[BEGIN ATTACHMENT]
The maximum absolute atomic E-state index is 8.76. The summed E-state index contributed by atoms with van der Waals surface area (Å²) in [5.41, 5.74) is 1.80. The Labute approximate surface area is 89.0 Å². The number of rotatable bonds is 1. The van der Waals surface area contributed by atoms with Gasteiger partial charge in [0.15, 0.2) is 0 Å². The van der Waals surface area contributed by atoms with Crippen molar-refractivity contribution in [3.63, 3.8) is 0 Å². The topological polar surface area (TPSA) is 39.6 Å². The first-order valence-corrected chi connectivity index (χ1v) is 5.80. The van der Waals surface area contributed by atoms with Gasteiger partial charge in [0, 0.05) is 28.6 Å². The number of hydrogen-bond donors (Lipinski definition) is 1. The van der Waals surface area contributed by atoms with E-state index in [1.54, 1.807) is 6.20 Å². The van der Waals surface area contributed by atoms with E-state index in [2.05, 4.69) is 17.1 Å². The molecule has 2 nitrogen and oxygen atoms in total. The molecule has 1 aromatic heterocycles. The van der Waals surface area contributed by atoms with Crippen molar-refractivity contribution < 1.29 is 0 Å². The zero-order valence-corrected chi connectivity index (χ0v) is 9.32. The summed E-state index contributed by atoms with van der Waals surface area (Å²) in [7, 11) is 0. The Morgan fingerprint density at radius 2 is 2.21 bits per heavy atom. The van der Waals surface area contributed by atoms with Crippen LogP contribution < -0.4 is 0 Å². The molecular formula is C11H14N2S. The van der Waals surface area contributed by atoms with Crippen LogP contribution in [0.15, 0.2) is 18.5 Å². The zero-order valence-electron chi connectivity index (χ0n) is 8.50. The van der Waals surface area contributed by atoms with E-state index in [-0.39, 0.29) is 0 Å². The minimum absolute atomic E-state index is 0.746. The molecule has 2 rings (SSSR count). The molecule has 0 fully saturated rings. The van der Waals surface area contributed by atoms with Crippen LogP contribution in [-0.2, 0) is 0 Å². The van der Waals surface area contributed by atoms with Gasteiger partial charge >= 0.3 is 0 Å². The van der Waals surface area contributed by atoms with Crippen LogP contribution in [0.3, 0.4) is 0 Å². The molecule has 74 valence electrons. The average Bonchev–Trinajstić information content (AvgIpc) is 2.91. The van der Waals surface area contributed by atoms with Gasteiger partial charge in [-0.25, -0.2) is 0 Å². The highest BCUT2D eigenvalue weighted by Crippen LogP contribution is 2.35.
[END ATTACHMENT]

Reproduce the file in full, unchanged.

The maximum absolute atomic E-state index is 8.76. The summed E-state index contributed by atoms with van der Waals surface area (Å²) in [5.41, 5.74) is 1.80. The Labute approximate surface area is 89.0 Å². The number of rotatable bonds is 1. The van der Waals surface area contributed by atoms with Gasteiger partial charge in [0.15, 0.2) is 0 Å². The van der Waals surface area contributed by atoms with Crippen molar-refractivity contribution in [3.63, 3.8) is 0 Å². The topological polar surface area (TPSA) is 39.6 Å². The first-order valence-corrected chi connectivity index (χ1v) is 5.80. The van der Waals surface area contributed by atoms with Gasteiger partial charge in [0, 0.05) is 28.6 Å². The number of hydrogen-bond donors (Lipinski definition) is 1. The van der Waals surface area contributed by atoms with E-state index in [1.54, 1.807) is 6.20 Å². The van der Waals surface area contributed by atoms with E-state index in [2.05, 4.69) is 17.1 Å². The molecule has 2 nitrogen and oxygen atoms in total. The molecule has 1 aromatic heterocycles. The van der Waals surface area contributed by atoms with Crippen molar-refractivity contribution < 1.29 is 0 Å². The zero-order valence-corrected chi connectivity index (χ0v) is 9.32. The summed E-state index contributed by atoms with van der Waals surface area (Å²) in [7, 11) is 0. The Morgan fingerprint density at radius 2 is 2.21 bits per heavy atom. The van der Waals surface area contributed by atoms with Crippen LogP contribution < -0.4 is 0 Å². The molecular formula is C11H14N2S. The van der Waals surface area contributed by atoms with Crippen LogP contribution in [0.15, 0.2) is 18.5 Å². The zero-order valence-electron chi connectivity index (χ0n) is 8.50. The van der Waals surface area contributed by atoms with E-state index in [-0.39, 0.29) is 0 Å². The minimum absolute atomic E-state index is 0.746. The molecule has 2 rings (SSSR count). The molecule has 0 fully saturated rings. The van der Waals surface area contributed by atoms with Crippen LogP contribution in [-0.2, 0) is 0 Å². The van der Waals surface area contributed by atoms with Gasteiger partial charge >= 0.3 is 0 Å². The van der Waals surface area contributed by atoms with Crippen LogP contribution in [0.3, 0.4) is 0 Å². The molecule has 74 valence electrons. The average Bonchev–Trinajstić information content (AvgIpc) is 2.91. The van der Waals surface area contributed by atoms with Gasteiger partial charge in [-0.25, -0.2) is 0 Å². The highest BCUT2D eigenvalue weighted by Crippen LogP contribution is 2.35.